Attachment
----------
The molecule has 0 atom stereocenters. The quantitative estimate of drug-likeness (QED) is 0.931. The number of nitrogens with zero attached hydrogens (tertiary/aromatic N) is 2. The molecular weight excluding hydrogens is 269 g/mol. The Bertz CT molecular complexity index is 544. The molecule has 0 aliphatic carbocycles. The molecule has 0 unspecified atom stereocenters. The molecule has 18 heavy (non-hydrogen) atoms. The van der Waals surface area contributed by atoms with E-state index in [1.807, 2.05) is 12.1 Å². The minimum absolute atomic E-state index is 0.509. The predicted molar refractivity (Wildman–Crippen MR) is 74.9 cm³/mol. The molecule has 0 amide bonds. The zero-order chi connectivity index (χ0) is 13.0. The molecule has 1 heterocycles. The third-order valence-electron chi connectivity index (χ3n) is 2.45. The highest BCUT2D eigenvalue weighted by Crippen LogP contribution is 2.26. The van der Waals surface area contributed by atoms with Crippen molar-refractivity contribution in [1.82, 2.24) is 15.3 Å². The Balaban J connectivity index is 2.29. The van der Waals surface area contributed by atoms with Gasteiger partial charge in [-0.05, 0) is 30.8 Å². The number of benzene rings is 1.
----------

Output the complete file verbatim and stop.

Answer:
The molecule has 0 atom stereocenters. The quantitative estimate of drug-likeness (QED) is 0.931. The number of nitrogens with zero attached hydrogens (tertiary/aromatic N) is 2. The molecular weight excluding hydrogens is 269 g/mol. The Bertz CT molecular complexity index is 544. The molecule has 0 aliphatic carbocycles. The molecule has 0 unspecified atom stereocenters. The molecule has 18 heavy (non-hydrogen) atoms. The van der Waals surface area contributed by atoms with E-state index in [1.807, 2.05) is 12.1 Å². The minimum absolute atomic E-state index is 0.509. The predicted molar refractivity (Wildman–Crippen MR) is 74.9 cm³/mol. The molecule has 0 amide bonds. The zero-order chi connectivity index (χ0) is 13.0. The molecule has 1 heterocycles. The third-order valence-electron chi connectivity index (χ3n) is 2.45. The highest BCUT2D eigenvalue weighted by Crippen LogP contribution is 2.26. The van der Waals surface area contributed by atoms with Crippen molar-refractivity contribution in [1.82, 2.24) is 15.3 Å². The Balaban J connectivity index is 2.29. The van der Waals surface area contributed by atoms with Gasteiger partial charge in [-0.05, 0) is 30.8 Å². The number of benzene rings is 1.